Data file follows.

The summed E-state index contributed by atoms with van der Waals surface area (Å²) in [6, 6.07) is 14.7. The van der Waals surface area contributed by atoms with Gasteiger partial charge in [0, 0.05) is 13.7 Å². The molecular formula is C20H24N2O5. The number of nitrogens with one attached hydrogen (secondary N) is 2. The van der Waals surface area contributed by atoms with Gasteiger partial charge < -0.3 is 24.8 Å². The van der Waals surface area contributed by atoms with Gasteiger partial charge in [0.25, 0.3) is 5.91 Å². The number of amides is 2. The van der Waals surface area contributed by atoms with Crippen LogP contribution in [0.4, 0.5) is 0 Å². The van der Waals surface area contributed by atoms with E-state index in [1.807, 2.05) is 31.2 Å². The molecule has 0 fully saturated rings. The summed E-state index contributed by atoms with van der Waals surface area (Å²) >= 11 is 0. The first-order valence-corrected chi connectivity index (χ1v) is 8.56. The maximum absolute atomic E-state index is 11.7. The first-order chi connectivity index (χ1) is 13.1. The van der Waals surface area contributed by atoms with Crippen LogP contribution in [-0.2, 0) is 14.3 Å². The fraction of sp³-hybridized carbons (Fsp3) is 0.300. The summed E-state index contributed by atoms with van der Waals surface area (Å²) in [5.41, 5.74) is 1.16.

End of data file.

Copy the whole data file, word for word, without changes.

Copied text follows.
The summed E-state index contributed by atoms with van der Waals surface area (Å²) in [6, 6.07) is 14.7. The van der Waals surface area contributed by atoms with Gasteiger partial charge in [0, 0.05) is 13.7 Å². The molecular formula is C20H24N2O5. The number of nitrogens with one attached hydrogen (secondary N) is 2. The van der Waals surface area contributed by atoms with Gasteiger partial charge < -0.3 is 24.8 Å². The van der Waals surface area contributed by atoms with Gasteiger partial charge in [0.25, 0.3) is 5.91 Å². The number of amides is 2. The van der Waals surface area contributed by atoms with Crippen LogP contribution in [0.4, 0.5) is 0 Å². The van der Waals surface area contributed by atoms with E-state index in [1.807, 2.05) is 31.2 Å². The molecule has 0 fully saturated rings. The summed E-state index contributed by atoms with van der Waals surface area (Å²) >= 11 is 0. The first-order valence-corrected chi connectivity index (χ1v) is 8.56. The maximum absolute atomic E-state index is 11.7. The first-order chi connectivity index (χ1) is 13.1. The van der Waals surface area contributed by atoms with Crippen LogP contribution in [-0.2, 0) is 14.3 Å². The fraction of sp³-hybridized carbons (Fsp3) is 0.300. The summed E-state index contributed by atoms with van der Waals surface area (Å²) in [5.41, 5.74) is 1.16.